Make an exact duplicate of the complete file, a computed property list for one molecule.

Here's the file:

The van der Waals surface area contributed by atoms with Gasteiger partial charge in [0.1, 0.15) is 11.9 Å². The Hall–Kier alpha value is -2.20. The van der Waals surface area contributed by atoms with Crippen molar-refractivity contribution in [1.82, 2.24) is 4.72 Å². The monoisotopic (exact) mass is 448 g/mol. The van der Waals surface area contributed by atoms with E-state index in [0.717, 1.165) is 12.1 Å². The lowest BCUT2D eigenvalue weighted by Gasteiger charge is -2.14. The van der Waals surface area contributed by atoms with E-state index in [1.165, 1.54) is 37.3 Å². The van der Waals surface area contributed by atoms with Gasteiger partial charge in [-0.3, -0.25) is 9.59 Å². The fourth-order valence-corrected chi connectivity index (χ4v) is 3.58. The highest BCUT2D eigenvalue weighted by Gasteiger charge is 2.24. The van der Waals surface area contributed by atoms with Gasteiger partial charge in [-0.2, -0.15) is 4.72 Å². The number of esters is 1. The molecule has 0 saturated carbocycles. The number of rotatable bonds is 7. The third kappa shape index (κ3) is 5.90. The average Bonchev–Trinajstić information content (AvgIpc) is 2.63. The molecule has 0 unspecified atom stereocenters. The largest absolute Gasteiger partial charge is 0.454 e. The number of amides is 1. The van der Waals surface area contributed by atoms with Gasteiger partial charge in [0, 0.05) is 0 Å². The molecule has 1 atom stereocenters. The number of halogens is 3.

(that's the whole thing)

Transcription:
The van der Waals surface area contributed by atoms with Gasteiger partial charge in [0.1, 0.15) is 11.9 Å². The Hall–Kier alpha value is -2.20. The van der Waals surface area contributed by atoms with Crippen molar-refractivity contribution in [1.82, 2.24) is 4.72 Å². The monoisotopic (exact) mass is 448 g/mol. The van der Waals surface area contributed by atoms with E-state index in [0.717, 1.165) is 12.1 Å². The lowest BCUT2D eigenvalue weighted by Gasteiger charge is -2.14. The van der Waals surface area contributed by atoms with E-state index in [1.165, 1.54) is 37.3 Å². The van der Waals surface area contributed by atoms with Gasteiger partial charge in [-0.3, -0.25) is 9.59 Å². The fourth-order valence-corrected chi connectivity index (χ4v) is 3.58. The highest BCUT2D eigenvalue weighted by Gasteiger charge is 2.24. The van der Waals surface area contributed by atoms with Gasteiger partial charge in [-0.2, -0.15) is 4.72 Å². The number of esters is 1. The molecule has 0 saturated carbocycles. The number of rotatable bonds is 7. The third kappa shape index (κ3) is 5.90. The average Bonchev–Trinajstić information content (AvgIpc) is 2.63. The molecule has 0 unspecified atom stereocenters. The largest absolute Gasteiger partial charge is 0.454 e. The number of amides is 1. The van der Waals surface area contributed by atoms with Gasteiger partial charge in [0, 0.05) is 0 Å². The molecule has 1 atom stereocenters. The number of halogens is 3.